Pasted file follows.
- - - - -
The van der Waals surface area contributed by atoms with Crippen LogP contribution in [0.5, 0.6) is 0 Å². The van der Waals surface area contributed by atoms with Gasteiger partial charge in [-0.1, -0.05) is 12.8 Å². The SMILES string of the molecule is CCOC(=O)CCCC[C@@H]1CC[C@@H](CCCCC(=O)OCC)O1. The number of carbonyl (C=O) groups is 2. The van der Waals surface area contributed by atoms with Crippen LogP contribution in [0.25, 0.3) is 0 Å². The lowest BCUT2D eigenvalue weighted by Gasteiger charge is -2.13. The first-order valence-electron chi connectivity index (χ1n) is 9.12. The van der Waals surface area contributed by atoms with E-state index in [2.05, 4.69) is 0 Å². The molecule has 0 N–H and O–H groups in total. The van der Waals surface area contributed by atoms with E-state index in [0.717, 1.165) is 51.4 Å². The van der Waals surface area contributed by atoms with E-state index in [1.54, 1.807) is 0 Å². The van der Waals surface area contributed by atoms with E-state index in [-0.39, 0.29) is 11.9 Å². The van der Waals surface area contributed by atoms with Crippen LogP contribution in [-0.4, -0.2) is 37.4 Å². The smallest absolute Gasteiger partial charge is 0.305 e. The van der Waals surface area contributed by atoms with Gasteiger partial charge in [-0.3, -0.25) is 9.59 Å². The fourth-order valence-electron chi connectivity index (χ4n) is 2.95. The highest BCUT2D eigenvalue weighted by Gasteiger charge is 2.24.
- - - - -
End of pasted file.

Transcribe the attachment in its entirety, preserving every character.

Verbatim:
The van der Waals surface area contributed by atoms with Crippen LogP contribution in [0.5, 0.6) is 0 Å². The van der Waals surface area contributed by atoms with Gasteiger partial charge in [-0.1, -0.05) is 12.8 Å². The SMILES string of the molecule is CCOC(=O)CCCC[C@@H]1CC[C@@H](CCCCC(=O)OCC)O1. The number of carbonyl (C=O) groups is 2. The van der Waals surface area contributed by atoms with Crippen LogP contribution in [0.25, 0.3) is 0 Å². The lowest BCUT2D eigenvalue weighted by Gasteiger charge is -2.13. The first-order valence-electron chi connectivity index (χ1n) is 9.12. The van der Waals surface area contributed by atoms with E-state index in [2.05, 4.69) is 0 Å². The molecule has 0 N–H and O–H groups in total. The van der Waals surface area contributed by atoms with E-state index in [0.717, 1.165) is 51.4 Å². The van der Waals surface area contributed by atoms with E-state index in [1.54, 1.807) is 0 Å². The van der Waals surface area contributed by atoms with E-state index in [-0.39, 0.29) is 11.9 Å². The van der Waals surface area contributed by atoms with Crippen LogP contribution in [-0.4, -0.2) is 37.4 Å². The smallest absolute Gasteiger partial charge is 0.305 e. The van der Waals surface area contributed by atoms with Gasteiger partial charge in [-0.3, -0.25) is 9.59 Å². The fourth-order valence-electron chi connectivity index (χ4n) is 2.95. The highest BCUT2D eigenvalue weighted by Gasteiger charge is 2.24.